Over 80,000 state contracts 'prone to abuse': ACT
Over 80,000 state contracts were found to be prone to graft by the Anti-Corruption Organisation of Thailand's (ACT) artificial intelligence (AI) algorithm.
In a Facebook post, ACT secretary-general Mana Nimitmongkol said the organisation has flagged over 80,000 state contracts over the past seven years, in an effort to show that corruption persists despite repeated promises by officials to abide by the rules on project management and procurement.
According to the ACT's analysis, the top 10 state agencies whose projects need to be watched closely are the Royal Irrigation Department with 6,197 projects flagged as prone to abuse, followed by the Department of Provincial Administration (2,513), and the Bangkok Metropolitan Administration (2,111).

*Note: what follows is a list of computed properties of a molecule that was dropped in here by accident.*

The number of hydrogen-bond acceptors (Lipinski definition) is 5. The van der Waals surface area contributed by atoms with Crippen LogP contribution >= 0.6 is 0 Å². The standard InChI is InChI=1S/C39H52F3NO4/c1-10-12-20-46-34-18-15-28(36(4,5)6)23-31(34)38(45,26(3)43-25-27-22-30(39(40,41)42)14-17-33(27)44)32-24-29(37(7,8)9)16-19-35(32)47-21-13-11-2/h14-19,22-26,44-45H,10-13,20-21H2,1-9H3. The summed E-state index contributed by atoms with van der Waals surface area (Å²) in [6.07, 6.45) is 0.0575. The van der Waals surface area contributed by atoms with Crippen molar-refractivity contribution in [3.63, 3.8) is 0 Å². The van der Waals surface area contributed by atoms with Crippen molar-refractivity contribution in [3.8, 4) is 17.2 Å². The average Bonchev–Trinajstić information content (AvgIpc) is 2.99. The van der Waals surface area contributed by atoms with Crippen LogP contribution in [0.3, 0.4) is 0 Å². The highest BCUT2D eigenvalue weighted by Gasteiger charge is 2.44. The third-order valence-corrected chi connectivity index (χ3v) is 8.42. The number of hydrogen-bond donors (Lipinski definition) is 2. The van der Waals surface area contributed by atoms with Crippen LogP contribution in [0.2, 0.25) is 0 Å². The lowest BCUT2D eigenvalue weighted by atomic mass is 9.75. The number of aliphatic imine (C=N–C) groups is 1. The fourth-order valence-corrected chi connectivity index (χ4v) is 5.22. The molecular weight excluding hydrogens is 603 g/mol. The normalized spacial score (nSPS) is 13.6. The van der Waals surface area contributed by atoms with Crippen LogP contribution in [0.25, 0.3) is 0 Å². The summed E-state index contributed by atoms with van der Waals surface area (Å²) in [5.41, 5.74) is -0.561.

Next up are the Department of Rural Roads (1,966), Electricity Generating Authority of Thailand (1,503), Department of Highways (1,020), Provincial Waterworks Authority (993), Metropolitan Waterworks Authority (949), Department of Water Resources (828) and the Provincial Electricity Authority (725).
Mr Mana said an AI programme was used to review the government's online procurement system (e-GP), run by the Comptroller General's Department.
While the review indicated many contracts contained ambiguities and are prone to corruption, it did not mean that graft has taken place, Mr Mana said.
The review was intended to let state agencies know that many of their procurement contracts need to be reworked, he said.
Mr Mana said that in some projects, many firms bought bidding envelopes though only a few of them actually took part in the tender.
In some cases, only one company offered a price which mirrored or almost mirrored the median price set by the state agency concerned.
This suggested collusion among firms pretending to independently vie for the same projects.